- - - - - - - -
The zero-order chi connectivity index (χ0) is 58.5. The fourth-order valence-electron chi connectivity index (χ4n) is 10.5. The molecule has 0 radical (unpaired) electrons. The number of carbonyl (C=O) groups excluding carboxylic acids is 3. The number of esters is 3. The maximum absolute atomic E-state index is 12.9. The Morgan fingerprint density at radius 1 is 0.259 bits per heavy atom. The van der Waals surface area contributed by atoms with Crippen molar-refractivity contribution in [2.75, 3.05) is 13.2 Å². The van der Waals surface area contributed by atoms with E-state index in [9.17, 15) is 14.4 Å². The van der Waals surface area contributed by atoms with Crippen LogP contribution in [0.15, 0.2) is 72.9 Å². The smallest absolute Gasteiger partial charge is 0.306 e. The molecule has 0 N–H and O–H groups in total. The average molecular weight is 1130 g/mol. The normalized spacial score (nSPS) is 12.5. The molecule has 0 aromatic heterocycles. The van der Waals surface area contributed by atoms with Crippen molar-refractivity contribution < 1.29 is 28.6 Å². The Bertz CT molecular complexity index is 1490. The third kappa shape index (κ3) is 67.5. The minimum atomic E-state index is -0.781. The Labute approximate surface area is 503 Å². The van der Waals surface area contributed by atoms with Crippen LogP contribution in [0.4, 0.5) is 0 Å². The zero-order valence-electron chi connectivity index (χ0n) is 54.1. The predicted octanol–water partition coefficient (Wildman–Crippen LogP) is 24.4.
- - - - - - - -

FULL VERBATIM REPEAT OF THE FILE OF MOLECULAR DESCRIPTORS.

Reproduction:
The zero-order chi connectivity index (χ0) is 58.5. The fourth-order valence-electron chi connectivity index (χ4n) is 10.5. The molecule has 0 radical (unpaired) electrons. The number of carbonyl (C=O) groups excluding carboxylic acids is 3. The number of esters is 3. The maximum absolute atomic E-state index is 12.9. The Morgan fingerprint density at radius 1 is 0.259 bits per heavy atom. The van der Waals surface area contributed by atoms with Crippen molar-refractivity contribution in [2.75, 3.05) is 13.2 Å². The van der Waals surface area contributed by atoms with E-state index in [9.17, 15) is 14.4 Å². The van der Waals surface area contributed by atoms with Crippen LogP contribution in [0.15, 0.2) is 72.9 Å². The smallest absolute Gasteiger partial charge is 0.306 e. The molecule has 0 N–H and O–H groups in total. The average molecular weight is 1130 g/mol. The normalized spacial score (nSPS) is 12.5. The molecule has 0 aromatic heterocycles. The van der Waals surface area contributed by atoms with Crippen molar-refractivity contribution < 1.29 is 28.6 Å². The Bertz CT molecular complexity index is 1490. The third kappa shape index (κ3) is 67.5. The minimum atomic E-state index is -0.781. The Labute approximate surface area is 503 Å². The van der Waals surface area contributed by atoms with Crippen LogP contribution in [0.4, 0.5) is 0 Å². The zero-order valence-electron chi connectivity index (χ0n) is 54.1. The predicted octanol–water partition coefficient (Wildman–Crippen LogP) is 24.4.